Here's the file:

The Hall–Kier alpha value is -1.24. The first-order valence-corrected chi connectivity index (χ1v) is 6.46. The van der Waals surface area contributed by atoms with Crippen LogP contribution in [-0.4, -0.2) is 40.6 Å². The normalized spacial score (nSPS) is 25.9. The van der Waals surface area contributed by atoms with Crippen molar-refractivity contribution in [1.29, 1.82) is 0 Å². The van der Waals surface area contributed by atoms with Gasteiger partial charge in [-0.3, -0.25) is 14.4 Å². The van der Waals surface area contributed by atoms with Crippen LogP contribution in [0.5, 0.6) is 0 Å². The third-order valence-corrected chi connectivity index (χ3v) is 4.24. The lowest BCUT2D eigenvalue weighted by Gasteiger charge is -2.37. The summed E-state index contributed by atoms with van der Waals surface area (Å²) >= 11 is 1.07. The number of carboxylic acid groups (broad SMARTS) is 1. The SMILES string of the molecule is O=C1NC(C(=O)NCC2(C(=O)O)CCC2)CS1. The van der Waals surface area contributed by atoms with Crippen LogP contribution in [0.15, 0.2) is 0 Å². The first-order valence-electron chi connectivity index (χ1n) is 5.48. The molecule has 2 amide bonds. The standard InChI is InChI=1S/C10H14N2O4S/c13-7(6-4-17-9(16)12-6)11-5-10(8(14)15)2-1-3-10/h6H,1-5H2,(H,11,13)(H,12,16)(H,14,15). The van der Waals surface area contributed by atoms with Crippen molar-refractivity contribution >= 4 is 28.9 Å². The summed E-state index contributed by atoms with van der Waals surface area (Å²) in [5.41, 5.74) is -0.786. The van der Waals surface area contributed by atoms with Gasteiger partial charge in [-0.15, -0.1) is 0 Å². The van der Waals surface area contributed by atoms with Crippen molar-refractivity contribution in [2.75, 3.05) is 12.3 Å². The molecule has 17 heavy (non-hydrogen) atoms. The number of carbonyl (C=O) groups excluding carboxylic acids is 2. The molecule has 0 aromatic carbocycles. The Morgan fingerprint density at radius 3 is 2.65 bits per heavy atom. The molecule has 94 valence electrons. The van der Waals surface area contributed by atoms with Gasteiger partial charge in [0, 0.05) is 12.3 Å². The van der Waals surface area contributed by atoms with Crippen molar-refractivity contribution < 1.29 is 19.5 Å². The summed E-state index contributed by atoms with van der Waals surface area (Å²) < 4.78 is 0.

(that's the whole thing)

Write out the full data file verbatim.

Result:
The Hall–Kier alpha value is -1.24. The first-order valence-corrected chi connectivity index (χ1v) is 6.46. The van der Waals surface area contributed by atoms with Crippen LogP contribution in [-0.4, -0.2) is 40.6 Å². The normalized spacial score (nSPS) is 25.9. The van der Waals surface area contributed by atoms with Crippen molar-refractivity contribution in [1.29, 1.82) is 0 Å². The van der Waals surface area contributed by atoms with Gasteiger partial charge in [-0.3, -0.25) is 14.4 Å². The van der Waals surface area contributed by atoms with Crippen LogP contribution in [0.5, 0.6) is 0 Å². The third-order valence-corrected chi connectivity index (χ3v) is 4.24. The lowest BCUT2D eigenvalue weighted by Gasteiger charge is -2.37. The summed E-state index contributed by atoms with van der Waals surface area (Å²) >= 11 is 1.07. The number of carboxylic acid groups (broad SMARTS) is 1. The SMILES string of the molecule is O=C1NC(C(=O)NCC2(C(=O)O)CCC2)CS1. The van der Waals surface area contributed by atoms with Crippen LogP contribution in [0.15, 0.2) is 0 Å². The first-order valence-electron chi connectivity index (χ1n) is 5.48. The molecule has 2 amide bonds. The standard InChI is InChI=1S/C10H14N2O4S/c13-7(6-4-17-9(16)12-6)11-5-10(8(14)15)2-1-3-10/h6H,1-5H2,(H,11,13)(H,12,16)(H,14,15). The van der Waals surface area contributed by atoms with Crippen molar-refractivity contribution >= 4 is 28.9 Å². The summed E-state index contributed by atoms with van der Waals surface area (Å²) in [5.41, 5.74) is -0.786. The van der Waals surface area contributed by atoms with Gasteiger partial charge in [-0.15, -0.1) is 0 Å². The van der Waals surface area contributed by atoms with Crippen molar-refractivity contribution in [2.75, 3.05) is 12.3 Å². The molecule has 17 heavy (non-hydrogen) atoms. The number of carbonyl (C=O) groups excluding carboxylic acids is 2. The molecule has 0 aromatic carbocycles. The Morgan fingerprint density at radius 3 is 2.65 bits per heavy atom. The molecule has 94 valence electrons. The van der Waals surface area contributed by atoms with Gasteiger partial charge in [0, 0.05) is 12.3 Å². The van der Waals surface area contributed by atoms with Crippen molar-refractivity contribution < 1.29 is 19.5 Å². The summed E-state index contributed by atoms with van der Waals surface area (Å²) < 4.78 is 0.